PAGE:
The Security Consultative Meeting takes place immediately after the MCM. Leading their respective delegations this year are Defense Secretary Jim Mattis and South Korean Defense Minister Song Young-moo.

Military Committee Meeting

The annual Military Committee Meeting looks at all the issues that affect the U.S.-South Korean alliance. “We look at things like missile defense, command and control, capability development, installation of linked systems,” Dunford said to reporters traveling with him. “It is a wide range of technical issues that get carried on year after year.”

They will also discuss the threat.

It is a dangerous time on the Korean Peninsula as North Korean dictator Kim Jong Un pushes his country toward developing nuclear weapons and the means to launch them. The North Korean Foreign Minister said the nation threatened to explode a hydrogen bomb over the Pacific Ocean. Kim began nuclear testing in 2006 and the most recent test was Sept. 3.

North Korea also tested an intercontinental ballistic missile with the last test of the road transportable missile on July 29.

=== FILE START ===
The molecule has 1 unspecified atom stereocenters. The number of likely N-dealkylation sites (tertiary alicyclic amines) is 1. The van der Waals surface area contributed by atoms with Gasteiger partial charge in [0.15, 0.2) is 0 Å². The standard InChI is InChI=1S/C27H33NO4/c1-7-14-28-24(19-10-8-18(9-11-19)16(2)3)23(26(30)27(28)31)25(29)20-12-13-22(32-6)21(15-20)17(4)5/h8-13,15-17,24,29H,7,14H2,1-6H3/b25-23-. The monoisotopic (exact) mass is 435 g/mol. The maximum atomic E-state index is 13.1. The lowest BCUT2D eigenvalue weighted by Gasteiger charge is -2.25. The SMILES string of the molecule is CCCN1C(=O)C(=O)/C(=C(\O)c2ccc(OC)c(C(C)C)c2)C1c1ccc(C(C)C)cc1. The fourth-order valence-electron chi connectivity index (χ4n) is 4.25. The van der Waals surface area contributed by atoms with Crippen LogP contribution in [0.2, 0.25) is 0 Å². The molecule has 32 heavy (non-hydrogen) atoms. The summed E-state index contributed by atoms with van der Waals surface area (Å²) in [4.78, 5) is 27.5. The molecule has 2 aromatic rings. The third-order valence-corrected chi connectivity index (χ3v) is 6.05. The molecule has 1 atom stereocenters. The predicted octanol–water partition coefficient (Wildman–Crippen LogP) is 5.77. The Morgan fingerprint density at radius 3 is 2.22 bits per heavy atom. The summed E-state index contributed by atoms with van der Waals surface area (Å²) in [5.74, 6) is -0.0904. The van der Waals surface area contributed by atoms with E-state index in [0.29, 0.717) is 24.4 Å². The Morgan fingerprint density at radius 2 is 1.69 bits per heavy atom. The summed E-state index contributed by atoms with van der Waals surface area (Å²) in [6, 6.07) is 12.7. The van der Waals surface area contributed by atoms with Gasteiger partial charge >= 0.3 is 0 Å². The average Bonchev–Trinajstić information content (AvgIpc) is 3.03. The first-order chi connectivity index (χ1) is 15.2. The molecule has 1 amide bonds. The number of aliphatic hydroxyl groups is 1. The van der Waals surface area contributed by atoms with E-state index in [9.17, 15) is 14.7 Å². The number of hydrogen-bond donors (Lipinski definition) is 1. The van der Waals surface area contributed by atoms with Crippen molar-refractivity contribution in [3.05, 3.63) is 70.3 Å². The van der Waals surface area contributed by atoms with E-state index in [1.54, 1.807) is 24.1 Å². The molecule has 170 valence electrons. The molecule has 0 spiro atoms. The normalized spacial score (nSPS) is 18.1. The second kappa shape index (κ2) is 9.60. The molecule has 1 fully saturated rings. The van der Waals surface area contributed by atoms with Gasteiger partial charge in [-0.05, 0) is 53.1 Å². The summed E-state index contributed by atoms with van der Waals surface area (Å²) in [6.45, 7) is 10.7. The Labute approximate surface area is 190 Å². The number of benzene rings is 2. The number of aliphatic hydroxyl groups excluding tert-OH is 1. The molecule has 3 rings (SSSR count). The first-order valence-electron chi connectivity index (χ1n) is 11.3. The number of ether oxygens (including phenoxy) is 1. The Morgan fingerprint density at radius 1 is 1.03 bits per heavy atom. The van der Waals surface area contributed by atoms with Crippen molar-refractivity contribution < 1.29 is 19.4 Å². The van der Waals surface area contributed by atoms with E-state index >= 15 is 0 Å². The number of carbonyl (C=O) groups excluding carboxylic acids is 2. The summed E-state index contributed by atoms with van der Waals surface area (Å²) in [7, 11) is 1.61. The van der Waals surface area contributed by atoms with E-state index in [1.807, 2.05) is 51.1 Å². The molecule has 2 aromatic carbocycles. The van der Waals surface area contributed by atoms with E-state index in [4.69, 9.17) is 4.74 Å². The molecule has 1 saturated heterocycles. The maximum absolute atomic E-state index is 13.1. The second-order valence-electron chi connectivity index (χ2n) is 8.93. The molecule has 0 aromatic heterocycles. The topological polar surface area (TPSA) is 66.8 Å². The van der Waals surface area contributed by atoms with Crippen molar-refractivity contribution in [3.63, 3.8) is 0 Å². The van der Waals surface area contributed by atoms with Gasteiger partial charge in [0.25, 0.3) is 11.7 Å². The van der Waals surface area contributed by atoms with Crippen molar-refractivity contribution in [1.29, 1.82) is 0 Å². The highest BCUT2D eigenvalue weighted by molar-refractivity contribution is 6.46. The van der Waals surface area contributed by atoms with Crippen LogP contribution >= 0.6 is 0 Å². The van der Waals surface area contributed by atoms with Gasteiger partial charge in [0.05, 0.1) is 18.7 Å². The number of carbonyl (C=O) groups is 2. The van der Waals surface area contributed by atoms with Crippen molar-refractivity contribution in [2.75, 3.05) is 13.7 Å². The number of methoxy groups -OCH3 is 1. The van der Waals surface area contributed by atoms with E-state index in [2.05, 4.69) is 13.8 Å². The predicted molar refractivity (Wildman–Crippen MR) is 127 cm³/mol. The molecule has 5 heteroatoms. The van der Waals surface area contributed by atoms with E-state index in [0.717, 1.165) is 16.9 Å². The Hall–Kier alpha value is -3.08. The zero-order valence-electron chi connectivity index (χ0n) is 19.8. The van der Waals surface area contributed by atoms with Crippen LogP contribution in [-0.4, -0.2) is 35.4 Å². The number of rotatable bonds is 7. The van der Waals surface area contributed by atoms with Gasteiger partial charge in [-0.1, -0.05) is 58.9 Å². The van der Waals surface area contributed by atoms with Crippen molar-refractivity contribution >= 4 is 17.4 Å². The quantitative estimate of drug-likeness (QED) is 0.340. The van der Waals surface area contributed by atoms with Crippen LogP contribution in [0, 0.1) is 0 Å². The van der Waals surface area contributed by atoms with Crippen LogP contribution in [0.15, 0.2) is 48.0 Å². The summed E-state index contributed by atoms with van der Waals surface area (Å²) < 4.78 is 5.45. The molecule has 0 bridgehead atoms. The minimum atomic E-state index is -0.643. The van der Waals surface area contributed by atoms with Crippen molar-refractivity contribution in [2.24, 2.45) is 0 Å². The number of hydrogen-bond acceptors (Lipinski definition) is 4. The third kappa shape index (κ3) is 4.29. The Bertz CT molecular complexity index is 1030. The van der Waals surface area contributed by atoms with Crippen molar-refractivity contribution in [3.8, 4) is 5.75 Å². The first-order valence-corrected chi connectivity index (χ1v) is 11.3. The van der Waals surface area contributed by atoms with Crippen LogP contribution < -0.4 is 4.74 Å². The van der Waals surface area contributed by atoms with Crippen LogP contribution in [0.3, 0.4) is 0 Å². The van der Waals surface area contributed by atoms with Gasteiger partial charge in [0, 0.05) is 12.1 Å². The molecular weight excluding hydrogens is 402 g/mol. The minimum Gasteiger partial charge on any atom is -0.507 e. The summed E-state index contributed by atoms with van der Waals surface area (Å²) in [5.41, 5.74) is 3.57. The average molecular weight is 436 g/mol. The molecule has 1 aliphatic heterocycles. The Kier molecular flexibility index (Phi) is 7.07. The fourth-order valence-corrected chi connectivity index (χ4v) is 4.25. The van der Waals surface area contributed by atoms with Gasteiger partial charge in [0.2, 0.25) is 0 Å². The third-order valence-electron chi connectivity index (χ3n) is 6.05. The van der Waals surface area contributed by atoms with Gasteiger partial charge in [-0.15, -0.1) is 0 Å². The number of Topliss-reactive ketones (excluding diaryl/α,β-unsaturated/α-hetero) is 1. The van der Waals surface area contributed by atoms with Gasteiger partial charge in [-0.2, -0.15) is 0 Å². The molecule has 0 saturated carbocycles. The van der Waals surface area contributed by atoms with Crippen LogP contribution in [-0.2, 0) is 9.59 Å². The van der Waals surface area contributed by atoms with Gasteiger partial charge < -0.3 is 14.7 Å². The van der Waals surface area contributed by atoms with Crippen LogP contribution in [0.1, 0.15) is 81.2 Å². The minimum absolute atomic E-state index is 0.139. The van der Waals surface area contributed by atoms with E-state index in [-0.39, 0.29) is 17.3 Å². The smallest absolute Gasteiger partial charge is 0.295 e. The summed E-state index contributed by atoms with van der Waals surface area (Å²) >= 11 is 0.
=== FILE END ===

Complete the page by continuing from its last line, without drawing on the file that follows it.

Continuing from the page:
The rhetoric coming from North Korea is examined carefully, Dunford said. “I am not complacent about anything that comes out of the regime,” the general said. “What’s fair to say is with the unprecedented missile testing and nuclear testing by Kim Jong Un this is certainly a tense period on the peninsula and we are doing everything we can to emphasize we seek a political and diplomatic and economic solution to this. The military dimension is in support of Secretary of State Rex Tillerson’s diplomatic and economic effort.”

But the military aspect must be credible. The MCM is a report card highlighting capabilities and capacities. “We will review the things that were accomplished since and we will put some milestones out there: this is the meeting that drives the staff for the subsequent year,” Dunford said.

Expanding Capability

Dunford said he expects the two nations will discuss command and control capabilities, precision munitions, the maritime capability and anti-submarine capability. He also expects cyber capabilities and space resilience to be discussed in depth. “We have been on a path of increased South Korean military capability for a long time,” the general said. “The more they can do for themselves the better. “

Dunford and Jeong will present the results of the MCM to Mattis and Song at the Security Consultative Talks. He will then leave for Honolulu, where he will participate in a Tri-Chiefs of Defense meeting with Jeong and Japan Maritime Self-Defense Force Adm. Katsutoshi Kawano, the chief of staff for the Joint Staff. Both Japan and South Korea are treaty allies of the United States and the South Korean military and the Japan Self-Defense Forces are working to improve their interoperability.